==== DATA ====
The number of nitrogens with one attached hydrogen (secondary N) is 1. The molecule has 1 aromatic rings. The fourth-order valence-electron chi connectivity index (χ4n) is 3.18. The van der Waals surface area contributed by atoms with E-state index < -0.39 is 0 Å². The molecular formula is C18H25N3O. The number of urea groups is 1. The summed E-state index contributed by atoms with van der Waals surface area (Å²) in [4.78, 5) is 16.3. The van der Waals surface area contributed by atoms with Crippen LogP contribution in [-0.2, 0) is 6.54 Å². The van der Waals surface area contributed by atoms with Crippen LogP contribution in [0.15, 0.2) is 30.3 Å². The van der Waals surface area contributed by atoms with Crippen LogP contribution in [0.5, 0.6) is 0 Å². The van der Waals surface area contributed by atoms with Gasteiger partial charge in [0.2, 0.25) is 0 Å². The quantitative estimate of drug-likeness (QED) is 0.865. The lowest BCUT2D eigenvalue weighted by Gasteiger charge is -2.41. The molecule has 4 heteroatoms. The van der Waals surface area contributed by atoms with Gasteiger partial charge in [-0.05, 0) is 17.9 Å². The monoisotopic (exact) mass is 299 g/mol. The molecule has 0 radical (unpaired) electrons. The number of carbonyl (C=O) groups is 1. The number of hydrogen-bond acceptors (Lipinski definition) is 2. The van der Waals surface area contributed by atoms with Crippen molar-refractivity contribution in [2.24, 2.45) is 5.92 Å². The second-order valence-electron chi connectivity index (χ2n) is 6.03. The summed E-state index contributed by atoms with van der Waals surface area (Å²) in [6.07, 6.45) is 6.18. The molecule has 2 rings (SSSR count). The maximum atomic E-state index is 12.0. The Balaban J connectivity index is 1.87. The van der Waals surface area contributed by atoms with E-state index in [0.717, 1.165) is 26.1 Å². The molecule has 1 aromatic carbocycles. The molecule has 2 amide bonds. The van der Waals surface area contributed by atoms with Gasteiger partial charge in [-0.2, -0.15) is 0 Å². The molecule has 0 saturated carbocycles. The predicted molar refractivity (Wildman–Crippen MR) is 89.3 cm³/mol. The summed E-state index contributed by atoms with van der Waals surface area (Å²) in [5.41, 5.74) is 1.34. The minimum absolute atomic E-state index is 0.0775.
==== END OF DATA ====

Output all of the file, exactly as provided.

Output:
The number of nitrogens with one attached hydrogen (secondary N) is 1. The molecule has 1 aromatic rings. The fourth-order valence-electron chi connectivity index (χ4n) is 3.18. The van der Waals surface area contributed by atoms with E-state index < -0.39 is 0 Å². The molecular formula is C18H25N3O. The number of urea groups is 1. The summed E-state index contributed by atoms with van der Waals surface area (Å²) in [4.78, 5) is 16.3. The van der Waals surface area contributed by atoms with Crippen LogP contribution in [-0.2, 0) is 6.54 Å². The van der Waals surface area contributed by atoms with Crippen LogP contribution in [0.15, 0.2) is 30.3 Å². The van der Waals surface area contributed by atoms with Crippen LogP contribution in [0.5, 0.6) is 0 Å². The van der Waals surface area contributed by atoms with Gasteiger partial charge in [0.2, 0.25) is 0 Å². The quantitative estimate of drug-likeness (QED) is 0.865. The lowest BCUT2D eigenvalue weighted by Gasteiger charge is -2.41. The molecule has 4 heteroatoms. The van der Waals surface area contributed by atoms with Gasteiger partial charge in [-0.05, 0) is 17.9 Å². The monoisotopic (exact) mass is 299 g/mol. The molecule has 0 radical (unpaired) electrons. The number of carbonyl (C=O) groups is 1. The number of hydrogen-bond acceptors (Lipinski definition) is 2. The van der Waals surface area contributed by atoms with Crippen molar-refractivity contribution in [2.24, 2.45) is 5.92 Å². The second-order valence-electron chi connectivity index (χ2n) is 6.03. The summed E-state index contributed by atoms with van der Waals surface area (Å²) in [6.07, 6.45) is 6.18. The molecule has 2 rings (SSSR count). The maximum atomic E-state index is 12.0. The Balaban J connectivity index is 1.87. The van der Waals surface area contributed by atoms with E-state index in [0.717, 1.165) is 26.1 Å². The molecule has 1 aromatic carbocycles. The molecule has 2 amide bonds. The van der Waals surface area contributed by atoms with Gasteiger partial charge in [-0.2, -0.15) is 0 Å². The molecule has 0 saturated carbocycles. The predicted molar refractivity (Wildman–Crippen MR) is 89.3 cm³/mol. The summed E-state index contributed by atoms with van der Waals surface area (Å²) in [5.41, 5.74) is 1.34. The minimum absolute atomic E-state index is 0.0775.